One of the things I took on my travels (via iPhone) was my collection of Haydn symphonies. I have recordings of 23 of them now - in fact the last 23, spanning the period from 1785 to 1795 when Haydn was an international star.
I had vague notions of listening to all of them during the month, but I only managed to listen to 4. Even that, though, was enough to show me that the symphonies are full of inventive ideas. However much Haydn might be thought to be the father of the 'standard' symphony, each work has something distinctive and memorable about it. Sometimes it's led to a nickname (rarely has a name been more apt than the 'Clock' for no.101), but the works that have to rely on a number each have some unique twist.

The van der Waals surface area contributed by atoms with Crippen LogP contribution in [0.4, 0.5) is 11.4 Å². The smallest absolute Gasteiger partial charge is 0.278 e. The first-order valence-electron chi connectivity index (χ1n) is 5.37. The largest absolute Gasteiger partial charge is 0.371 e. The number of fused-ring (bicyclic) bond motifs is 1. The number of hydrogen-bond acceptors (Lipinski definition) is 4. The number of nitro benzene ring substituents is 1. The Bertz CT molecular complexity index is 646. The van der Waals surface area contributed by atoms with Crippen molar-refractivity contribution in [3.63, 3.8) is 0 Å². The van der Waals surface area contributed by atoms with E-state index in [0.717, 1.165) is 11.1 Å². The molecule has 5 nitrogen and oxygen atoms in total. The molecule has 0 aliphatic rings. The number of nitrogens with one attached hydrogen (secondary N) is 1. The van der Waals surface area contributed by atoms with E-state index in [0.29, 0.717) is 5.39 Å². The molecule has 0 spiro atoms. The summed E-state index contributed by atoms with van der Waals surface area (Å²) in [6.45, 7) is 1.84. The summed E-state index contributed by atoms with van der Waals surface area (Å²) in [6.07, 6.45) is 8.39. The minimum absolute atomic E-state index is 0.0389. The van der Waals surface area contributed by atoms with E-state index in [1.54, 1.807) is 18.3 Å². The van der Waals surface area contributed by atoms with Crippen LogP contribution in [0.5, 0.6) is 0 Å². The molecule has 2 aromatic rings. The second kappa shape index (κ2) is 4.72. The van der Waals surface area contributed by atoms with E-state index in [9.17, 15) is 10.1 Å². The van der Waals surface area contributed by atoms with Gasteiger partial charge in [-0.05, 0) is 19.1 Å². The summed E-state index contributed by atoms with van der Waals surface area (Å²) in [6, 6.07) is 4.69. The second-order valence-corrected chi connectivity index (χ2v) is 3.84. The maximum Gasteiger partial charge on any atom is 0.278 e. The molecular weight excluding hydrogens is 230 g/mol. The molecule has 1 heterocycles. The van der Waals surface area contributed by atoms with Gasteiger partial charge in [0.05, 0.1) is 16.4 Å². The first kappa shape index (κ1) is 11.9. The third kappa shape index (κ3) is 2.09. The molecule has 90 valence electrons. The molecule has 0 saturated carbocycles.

In fact, this was recognised at the time. Wikipedia helpfully tells me that a review of the first performance of that 'Clock' had this to say:
"Every new Overture he writes, we fear, till it is heard, he can only repeat himself; and we are every time mistaken."So while I already have more symphonies by Haydn than by any other composer, I see no reason to stop at 23. There's another 80 or so to explore when I get around to it.